I went to a social gathering for artists of all media this past Wednesday. It came about because I saw an article this summer about “Creative Portland” (CP.) A meeting was being held in the Old Port section, public invited. Portland is supportive of artists, and smart enough to understand that for it to be vibrant, a city needs new ideas, needs always to be reimagining itself, to keep challenging itself.
And Portland does that through programs to support the arts. At this particular meeting the topic was on artists’ work spaces and financing. The mayor spoke, a congresswoman, a few folks made presentations, artists asked questions, offered solutions.
Manhattan had been like that at one time. My friend Kate Millett had a fabulous loft, heated, in the Bowery, from the city for a monthly pittance because she was an artist. All of the East Side was a lively artists’ community. In my building, everyone was an artist of one sort or another; I remember an actress, two dancers, a rock musician, in the group. But more and more, Manhattan was moving toward the big money, and property being one of its assets, the days of rent parties, and impromptu street performances were replaced by venues.
I left the Creative Portland meeting early. It had nothing to do with me and seeing artists hustle for money, for perks, whatever the city was handing out was no longer part of my reality. I have come to realize that this is not how it works. To the degree that one has to sell oneself, note I didn’t say one’s art, then the work is affected by this bargain. There truly is no free lunch. The price may be hidden, but it will make its presence felt at some inconvenient point.
Having signed up for the CP meeting I was now on a list and was invited to attend “2 Degrees Portland” a social networking get-together in early evening for drinks and munchies. I have been away from that sort of thing for a few years now so was questioning up to the day of the get-together if I really wanted to do this. There was a part of me that just kept moving forward on it in spite of the stumbling blocks along the way. I couldn’t find the place at first, which as I moved closer to it was beginning to look like the Lower East Side with shady characters on the street. I walked up to one guy, a black Brad Pitt in a leather jacket, who looked surprised when I stopped to ask direction. Was I a real person, his assessing look was asking itself. Yes, I was, and he proceeded to give me copious instructions on how to get to my destination.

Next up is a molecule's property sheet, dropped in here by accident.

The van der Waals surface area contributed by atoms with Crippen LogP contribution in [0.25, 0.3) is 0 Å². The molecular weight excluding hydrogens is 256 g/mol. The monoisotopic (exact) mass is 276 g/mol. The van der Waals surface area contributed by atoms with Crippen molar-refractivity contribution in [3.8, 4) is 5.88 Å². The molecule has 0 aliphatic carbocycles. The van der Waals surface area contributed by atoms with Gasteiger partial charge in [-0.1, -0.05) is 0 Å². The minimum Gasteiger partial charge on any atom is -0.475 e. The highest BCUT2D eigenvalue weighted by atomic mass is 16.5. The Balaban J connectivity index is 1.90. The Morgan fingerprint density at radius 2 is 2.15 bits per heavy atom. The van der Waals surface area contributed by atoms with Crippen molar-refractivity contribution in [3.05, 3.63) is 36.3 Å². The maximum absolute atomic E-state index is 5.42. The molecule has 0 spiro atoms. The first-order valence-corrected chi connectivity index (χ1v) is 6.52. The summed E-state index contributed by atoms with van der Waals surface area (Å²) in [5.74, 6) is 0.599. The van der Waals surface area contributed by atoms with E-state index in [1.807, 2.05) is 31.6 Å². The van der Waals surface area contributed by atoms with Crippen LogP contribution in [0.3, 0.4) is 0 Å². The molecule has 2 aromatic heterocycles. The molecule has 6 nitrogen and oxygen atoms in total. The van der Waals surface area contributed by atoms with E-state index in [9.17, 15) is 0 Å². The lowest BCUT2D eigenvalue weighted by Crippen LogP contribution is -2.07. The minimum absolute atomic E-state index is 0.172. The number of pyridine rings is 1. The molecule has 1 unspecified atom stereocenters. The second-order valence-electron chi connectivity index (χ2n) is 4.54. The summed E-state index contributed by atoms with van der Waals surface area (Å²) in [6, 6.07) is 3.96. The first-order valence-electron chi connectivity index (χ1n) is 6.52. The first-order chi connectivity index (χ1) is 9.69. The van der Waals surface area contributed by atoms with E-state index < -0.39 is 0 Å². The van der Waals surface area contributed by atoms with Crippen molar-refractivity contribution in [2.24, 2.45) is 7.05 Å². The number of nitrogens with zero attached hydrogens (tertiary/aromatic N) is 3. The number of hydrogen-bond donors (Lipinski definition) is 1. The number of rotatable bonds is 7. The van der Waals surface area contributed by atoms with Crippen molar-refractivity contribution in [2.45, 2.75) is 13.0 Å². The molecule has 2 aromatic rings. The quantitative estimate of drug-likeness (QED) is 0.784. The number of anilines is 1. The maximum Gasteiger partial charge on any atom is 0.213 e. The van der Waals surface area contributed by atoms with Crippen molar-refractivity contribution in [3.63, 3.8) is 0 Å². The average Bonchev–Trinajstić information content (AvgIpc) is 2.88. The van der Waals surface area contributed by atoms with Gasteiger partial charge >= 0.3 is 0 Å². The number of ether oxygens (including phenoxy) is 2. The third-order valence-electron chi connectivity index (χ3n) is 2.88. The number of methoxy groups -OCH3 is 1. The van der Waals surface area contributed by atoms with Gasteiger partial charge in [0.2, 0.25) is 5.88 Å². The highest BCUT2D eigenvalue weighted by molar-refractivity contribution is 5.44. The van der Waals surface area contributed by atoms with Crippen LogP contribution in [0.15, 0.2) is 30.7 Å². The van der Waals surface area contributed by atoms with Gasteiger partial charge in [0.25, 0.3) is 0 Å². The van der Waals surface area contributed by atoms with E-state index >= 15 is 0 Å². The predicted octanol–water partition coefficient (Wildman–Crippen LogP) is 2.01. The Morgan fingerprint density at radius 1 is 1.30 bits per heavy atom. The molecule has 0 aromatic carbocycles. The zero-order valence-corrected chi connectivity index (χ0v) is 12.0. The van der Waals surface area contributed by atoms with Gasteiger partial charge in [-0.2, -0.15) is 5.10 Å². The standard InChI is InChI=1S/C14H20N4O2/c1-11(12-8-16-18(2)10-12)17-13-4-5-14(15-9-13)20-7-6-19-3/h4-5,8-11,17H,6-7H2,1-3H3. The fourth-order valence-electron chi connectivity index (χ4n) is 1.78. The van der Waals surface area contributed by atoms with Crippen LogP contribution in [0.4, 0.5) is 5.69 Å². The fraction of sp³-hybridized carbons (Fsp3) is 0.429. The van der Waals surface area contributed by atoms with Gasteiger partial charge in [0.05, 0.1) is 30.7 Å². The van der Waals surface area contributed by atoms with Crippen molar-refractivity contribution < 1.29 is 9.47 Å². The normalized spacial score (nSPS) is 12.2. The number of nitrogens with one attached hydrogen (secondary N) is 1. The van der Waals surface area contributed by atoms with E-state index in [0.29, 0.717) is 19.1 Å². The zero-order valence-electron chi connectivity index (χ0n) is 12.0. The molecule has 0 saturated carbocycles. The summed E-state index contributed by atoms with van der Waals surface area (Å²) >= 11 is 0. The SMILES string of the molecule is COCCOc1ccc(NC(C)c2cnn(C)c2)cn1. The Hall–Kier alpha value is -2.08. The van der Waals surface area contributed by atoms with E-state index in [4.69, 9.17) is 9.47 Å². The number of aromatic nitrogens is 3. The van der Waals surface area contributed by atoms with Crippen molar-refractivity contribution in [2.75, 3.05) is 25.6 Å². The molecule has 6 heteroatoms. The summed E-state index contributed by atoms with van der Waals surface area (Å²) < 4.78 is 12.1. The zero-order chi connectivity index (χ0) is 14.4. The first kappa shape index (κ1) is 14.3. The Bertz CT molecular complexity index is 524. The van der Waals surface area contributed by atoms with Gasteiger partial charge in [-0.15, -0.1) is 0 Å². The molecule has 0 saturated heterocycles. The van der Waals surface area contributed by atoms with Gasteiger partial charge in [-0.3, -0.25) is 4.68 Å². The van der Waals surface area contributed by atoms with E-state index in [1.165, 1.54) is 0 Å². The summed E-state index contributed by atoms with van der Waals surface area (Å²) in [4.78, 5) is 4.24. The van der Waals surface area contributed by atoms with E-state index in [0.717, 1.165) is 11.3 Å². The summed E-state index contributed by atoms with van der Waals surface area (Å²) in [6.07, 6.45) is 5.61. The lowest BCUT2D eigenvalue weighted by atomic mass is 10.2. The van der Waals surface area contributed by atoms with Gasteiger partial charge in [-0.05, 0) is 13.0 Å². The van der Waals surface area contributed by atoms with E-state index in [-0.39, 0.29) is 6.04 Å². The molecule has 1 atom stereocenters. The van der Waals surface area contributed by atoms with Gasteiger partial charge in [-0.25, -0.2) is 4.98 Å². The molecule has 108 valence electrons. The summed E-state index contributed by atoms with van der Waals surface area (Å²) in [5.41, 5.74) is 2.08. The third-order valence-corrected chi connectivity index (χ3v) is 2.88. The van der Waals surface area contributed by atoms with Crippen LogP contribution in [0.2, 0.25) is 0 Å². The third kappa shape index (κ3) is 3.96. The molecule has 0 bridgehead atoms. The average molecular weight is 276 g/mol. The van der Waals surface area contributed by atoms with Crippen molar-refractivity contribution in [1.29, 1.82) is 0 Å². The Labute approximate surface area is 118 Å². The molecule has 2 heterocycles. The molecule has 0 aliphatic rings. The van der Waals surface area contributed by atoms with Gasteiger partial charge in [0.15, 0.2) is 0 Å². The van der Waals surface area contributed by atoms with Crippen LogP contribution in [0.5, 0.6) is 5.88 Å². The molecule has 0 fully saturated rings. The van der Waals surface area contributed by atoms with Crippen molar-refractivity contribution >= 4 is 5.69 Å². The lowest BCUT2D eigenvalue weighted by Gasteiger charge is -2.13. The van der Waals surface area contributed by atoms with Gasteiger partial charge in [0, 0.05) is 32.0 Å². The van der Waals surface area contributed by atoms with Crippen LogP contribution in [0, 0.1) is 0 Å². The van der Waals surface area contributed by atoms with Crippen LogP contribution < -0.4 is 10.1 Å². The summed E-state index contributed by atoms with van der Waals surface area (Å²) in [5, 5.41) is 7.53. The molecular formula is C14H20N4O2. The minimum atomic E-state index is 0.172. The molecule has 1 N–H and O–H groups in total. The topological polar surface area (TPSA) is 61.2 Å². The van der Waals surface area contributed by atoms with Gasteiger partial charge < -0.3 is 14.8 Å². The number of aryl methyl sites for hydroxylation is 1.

I got there early, filled out cards and had an hour on my hands till the get-together got together. Brad Pitt thought I hadn’t found the place, but I gave him the high sign. I was now in business. He of course, had played the role of the hierophant, the one who initiates one into the new world. The first persons I met and spoke with at the gathering was a website designer and his wife. I thought that a good omen. I could see interest in others, but this being my first outing, I decide to follow the law of natural development and leave early. No rush.
The favorite essay this month has been, The Queen of Hearts